THE HUMPERS Live forever or die trying 1996 Epitath 320 kbps
Wake up & lose / Soul surgeon / Sarcasmatron / Fast fucked & furious / Beyond belief / Migraine shack / Don't wanna be your pal / Losers club / Space station love / World of hurt / Protex blue / Drunk tank / 13 forever / Apocalypse girl / You drive me bats / Rockets & the retards / Anarchy juice .
Produced by Sally Browder .
The Humpers : Scott "Deluxe" Drake : vocals / Billy Burks : guitar & vocals / Mitch Cartwright : bass & vocals / Jimi Silveroll : drums & vocals / Mark "Anarchy" Lee : guitar & vocals .
Long Beach, CA's Humpers were formed by Scott "Deluxe" Drake and Jeff Fieldhouse, guitarists for the Suicide Kings. Drake gave up the guitar for the group and concentrated on screaming lead vocals. The Humpers were first revered not in the group's native California but, oddly, in Yugoslavia, where its first and extremely rare LP "My Machine" was released.
Whereas the Suicide Kings' sound borrowed heavily from the 1970s (Heartbreakers, Rolling Stones, New York Dolls, Ramones), the Humpers punked the mix up a bit with a more direct and sonic edge reminiscent of Cleveland groups the Dead Boys and the Pagans.
Bassist Jaybird Blake left the group after recording half of the tracks for 1994's Journey to the Center of Your Wallet, and was more than capably replaced by Mitch Cartwright. Guitarist Jeff Fieldhouse also left the group, leaving sole guitar duties to Billy Burks. After two LPs for indie Sympathy for the Record Industry, the Humpers were signed to Caroline.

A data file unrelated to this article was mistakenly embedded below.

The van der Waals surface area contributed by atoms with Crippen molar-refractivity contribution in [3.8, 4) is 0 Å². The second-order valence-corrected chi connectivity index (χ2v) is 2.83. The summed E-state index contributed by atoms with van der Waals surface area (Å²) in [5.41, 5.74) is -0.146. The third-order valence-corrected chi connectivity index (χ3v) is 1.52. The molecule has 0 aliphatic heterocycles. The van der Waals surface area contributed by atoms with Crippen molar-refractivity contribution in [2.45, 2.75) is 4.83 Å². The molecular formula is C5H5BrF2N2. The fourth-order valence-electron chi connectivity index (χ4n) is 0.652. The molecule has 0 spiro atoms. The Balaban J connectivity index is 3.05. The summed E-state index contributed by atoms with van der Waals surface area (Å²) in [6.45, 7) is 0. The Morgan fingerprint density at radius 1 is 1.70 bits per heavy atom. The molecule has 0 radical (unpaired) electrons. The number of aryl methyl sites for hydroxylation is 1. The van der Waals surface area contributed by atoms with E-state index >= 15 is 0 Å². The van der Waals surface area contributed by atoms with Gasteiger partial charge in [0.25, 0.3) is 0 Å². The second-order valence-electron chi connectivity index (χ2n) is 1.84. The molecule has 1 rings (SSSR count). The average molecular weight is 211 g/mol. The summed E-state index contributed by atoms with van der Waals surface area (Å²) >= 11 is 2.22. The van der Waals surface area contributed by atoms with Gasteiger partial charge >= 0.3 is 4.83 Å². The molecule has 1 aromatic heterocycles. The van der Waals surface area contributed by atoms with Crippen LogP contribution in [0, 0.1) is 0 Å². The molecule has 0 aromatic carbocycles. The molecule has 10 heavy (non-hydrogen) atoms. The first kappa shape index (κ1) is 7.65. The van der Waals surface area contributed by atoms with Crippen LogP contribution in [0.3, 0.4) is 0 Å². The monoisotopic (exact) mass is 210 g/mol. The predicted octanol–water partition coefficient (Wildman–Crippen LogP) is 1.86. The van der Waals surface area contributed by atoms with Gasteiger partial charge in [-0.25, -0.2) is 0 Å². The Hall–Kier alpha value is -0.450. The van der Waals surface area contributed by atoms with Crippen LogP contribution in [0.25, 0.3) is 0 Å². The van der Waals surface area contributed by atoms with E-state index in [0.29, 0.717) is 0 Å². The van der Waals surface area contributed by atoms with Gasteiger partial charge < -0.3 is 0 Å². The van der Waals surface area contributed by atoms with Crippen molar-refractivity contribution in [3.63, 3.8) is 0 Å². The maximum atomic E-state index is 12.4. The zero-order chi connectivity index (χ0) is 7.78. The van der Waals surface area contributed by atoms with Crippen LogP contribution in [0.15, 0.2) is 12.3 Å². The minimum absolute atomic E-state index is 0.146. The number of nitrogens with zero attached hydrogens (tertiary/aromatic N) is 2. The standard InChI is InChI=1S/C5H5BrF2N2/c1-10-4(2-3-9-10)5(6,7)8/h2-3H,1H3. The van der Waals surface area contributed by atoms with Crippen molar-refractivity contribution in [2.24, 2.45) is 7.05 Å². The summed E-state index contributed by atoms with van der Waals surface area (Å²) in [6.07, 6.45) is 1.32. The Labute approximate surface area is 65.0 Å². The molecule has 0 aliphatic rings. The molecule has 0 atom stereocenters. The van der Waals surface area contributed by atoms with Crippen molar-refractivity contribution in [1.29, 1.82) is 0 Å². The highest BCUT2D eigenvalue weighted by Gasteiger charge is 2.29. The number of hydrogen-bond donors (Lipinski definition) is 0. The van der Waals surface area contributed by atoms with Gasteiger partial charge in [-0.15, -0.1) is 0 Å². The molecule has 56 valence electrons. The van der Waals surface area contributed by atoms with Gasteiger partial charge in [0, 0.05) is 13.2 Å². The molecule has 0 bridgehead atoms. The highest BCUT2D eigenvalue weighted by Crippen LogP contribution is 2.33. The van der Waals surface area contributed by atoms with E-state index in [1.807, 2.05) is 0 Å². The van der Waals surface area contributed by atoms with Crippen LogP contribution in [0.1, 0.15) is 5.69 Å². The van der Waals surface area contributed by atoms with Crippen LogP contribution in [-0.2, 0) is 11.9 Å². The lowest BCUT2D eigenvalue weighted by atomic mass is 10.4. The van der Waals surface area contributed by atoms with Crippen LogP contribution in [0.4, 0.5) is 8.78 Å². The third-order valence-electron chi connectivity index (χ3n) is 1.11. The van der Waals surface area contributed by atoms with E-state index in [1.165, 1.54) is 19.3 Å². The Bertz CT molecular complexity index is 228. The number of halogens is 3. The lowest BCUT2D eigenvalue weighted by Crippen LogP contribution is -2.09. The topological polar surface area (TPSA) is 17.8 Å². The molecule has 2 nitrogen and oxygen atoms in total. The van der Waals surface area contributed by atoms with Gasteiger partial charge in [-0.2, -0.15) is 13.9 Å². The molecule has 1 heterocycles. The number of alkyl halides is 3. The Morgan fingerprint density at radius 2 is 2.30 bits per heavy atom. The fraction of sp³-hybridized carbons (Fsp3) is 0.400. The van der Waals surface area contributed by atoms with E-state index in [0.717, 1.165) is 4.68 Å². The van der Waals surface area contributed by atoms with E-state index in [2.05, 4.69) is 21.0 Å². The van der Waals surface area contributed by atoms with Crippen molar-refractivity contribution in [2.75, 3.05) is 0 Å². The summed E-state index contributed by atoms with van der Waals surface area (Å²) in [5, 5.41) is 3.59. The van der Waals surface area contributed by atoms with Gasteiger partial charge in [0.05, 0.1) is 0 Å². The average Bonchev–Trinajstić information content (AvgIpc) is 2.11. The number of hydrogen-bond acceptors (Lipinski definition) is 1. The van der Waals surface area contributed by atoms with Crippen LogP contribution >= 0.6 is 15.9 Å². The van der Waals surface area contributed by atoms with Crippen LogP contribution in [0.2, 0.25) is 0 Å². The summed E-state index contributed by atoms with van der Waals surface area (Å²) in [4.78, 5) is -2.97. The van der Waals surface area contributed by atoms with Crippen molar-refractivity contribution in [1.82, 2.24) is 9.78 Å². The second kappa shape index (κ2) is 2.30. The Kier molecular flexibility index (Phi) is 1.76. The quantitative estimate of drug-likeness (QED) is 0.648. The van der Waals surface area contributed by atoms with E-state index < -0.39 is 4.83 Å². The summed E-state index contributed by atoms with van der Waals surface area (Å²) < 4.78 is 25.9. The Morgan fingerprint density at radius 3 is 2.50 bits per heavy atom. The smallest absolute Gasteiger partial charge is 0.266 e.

The Humpers dispense gritty, unrelenting rock & roll on their 1996 Epitaph release, Live Forever or Die Trying. The opener, "Wake Up and Lose," sets the tone for their third album, layering bleakly sarcastic lyrics over cocky, yet glowering rock, with a coiled flare-up of guitar solo at its center. Scott "Deluxe" Drake's vocals on songs like "Soul Surgeon" have an urban rasp, carrying subways, street fights, and the smoky air that gusts from rock clubs as the crowds push out after last call. The guitar builds tough, simple chords to a wailing, frantic solo over an almost dancy beat that pulses with raw energy. "Fast, Fucked, & Furious" coaxes the listener, along with a lowdown-bopping bassline and a momentum as brisk as the song's title. Like many songs on the album, the lyrics are more bellowed than sung, with multiple bandmembers joining to create the impression of a singalong prompted by drunken camaraderie. One can imagine them with their arms around each other, singing as they stumble down the trash-strewn boulevards as the streetlights reflect off oil-slicked puddles. Images of urban detritus litter the album, from the graffiti-caked men's room in the liner notes (complete with "Wake up and Die" inside the urinal) to the music's menacing late-night drag-race mood. "Space Station Love" — one of seven re-recordings of previously released songs on the album — epitomizes this sound. It's like a car wreck, with the vocals being adrenaline pushing listeners to collision, the howling guitar solos being the crumpling metal, and the sludgy bassline and rhythm guitar acting as the congealing blood. While they always pay tribute to their guitar forebears, from Chuck Berry to Johnny Thunders, the band's sound is fullest when further celebrating rock's roots by adding piano on "Loser's Club" and "Anarchy Juice." The energy is amped up on these songs, which stand out on an album that often relies on the same vocal and guitar mannerisms throughout. It may be true that the Humpers have their sound down and don't vary much in what they deliver, but they sure deliver rock & roll. -All Music-